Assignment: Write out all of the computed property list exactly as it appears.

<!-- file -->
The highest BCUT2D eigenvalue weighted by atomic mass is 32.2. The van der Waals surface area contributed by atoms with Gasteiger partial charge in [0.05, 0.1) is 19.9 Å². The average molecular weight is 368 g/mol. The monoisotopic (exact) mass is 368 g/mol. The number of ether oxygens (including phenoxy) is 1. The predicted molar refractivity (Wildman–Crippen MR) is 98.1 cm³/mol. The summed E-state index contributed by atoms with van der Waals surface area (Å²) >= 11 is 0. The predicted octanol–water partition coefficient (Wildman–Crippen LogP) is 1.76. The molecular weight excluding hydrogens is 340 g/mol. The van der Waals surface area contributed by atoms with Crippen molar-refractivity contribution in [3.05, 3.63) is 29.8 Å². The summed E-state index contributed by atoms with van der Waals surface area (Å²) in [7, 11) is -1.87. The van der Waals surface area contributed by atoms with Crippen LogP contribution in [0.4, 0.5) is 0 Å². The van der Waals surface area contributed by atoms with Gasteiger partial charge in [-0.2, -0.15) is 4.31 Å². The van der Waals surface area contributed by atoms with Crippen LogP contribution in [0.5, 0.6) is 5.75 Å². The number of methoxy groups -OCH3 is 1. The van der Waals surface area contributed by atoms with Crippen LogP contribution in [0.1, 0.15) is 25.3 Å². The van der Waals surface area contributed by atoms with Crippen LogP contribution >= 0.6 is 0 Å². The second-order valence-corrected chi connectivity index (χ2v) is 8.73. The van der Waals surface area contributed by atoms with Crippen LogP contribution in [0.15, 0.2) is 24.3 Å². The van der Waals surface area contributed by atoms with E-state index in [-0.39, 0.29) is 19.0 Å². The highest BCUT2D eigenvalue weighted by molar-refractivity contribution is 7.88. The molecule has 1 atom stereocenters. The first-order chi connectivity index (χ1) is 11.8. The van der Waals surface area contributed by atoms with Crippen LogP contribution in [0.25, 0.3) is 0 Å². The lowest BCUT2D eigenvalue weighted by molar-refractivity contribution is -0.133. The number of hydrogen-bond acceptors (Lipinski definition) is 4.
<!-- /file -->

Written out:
The highest BCUT2D eigenvalue weighted by atomic mass is 32.2. The van der Waals surface area contributed by atoms with Gasteiger partial charge in [0.05, 0.1) is 19.9 Å². The average molecular weight is 368 g/mol. The monoisotopic (exact) mass is 368 g/mol. The number of ether oxygens (including phenoxy) is 1. The predicted molar refractivity (Wildman–Crippen MR) is 98.1 cm³/mol. The summed E-state index contributed by atoms with van der Waals surface area (Å²) >= 11 is 0. The predicted octanol–water partition coefficient (Wildman–Crippen LogP) is 1.76. The molecular weight excluding hydrogens is 340 g/mol. The van der Waals surface area contributed by atoms with Crippen molar-refractivity contribution in [3.05, 3.63) is 29.8 Å². The summed E-state index contributed by atoms with van der Waals surface area (Å²) in [7, 11) is -1.87. The van der Waals surface area contributed by atoms with Crippen LogP contribution in [0.4, 0.5) is 0 Å². The van der Waals surface area contributed by atoms with Gasteiger partial charge in [-0.2, -0.15) is 4.31 Å². The van der Waals surface area contributed by atoms with Crippen LogP contribution in [0.5, 0.6) is 5.75 Å². The number of methoxy groups -OCH3 is 1. The van der Waals surface area contributed by atoms with Crippen LogP contribution in [0.1, 0.15) is 25.3 Å². The van der Waals surface area contributed by atoms with Crippen LogP contribution >= 0.6 is 0 Å². The second-order valence-corrected chi connectivity index (χ2v) is 8.73. The van der Waals surface area contributed by atoms with Crippen LogP contribution in [0.15, 0.2) is 24.3 Å². The van der Waals surface area contributed by atoms with E-state index in [-0.39, 0.29) is 19.0 Å². The highest BCUT2D eigenvalue weighted by molar-refractivity contribution is 7.88. The molecule has 1 atom stereocenters. The first-order chi connectivity index (χ1) is 11.8. The van der Waals surface area contributed by atoms with Crippen LogP contribution in [0.25, 0.3) is 0 Å². The lowest BCUT2D eigenvalue weighted by molar-refractivity contribution is -0.133. The number of hydrogen-bond acceptors (Lipinski definition) is 4.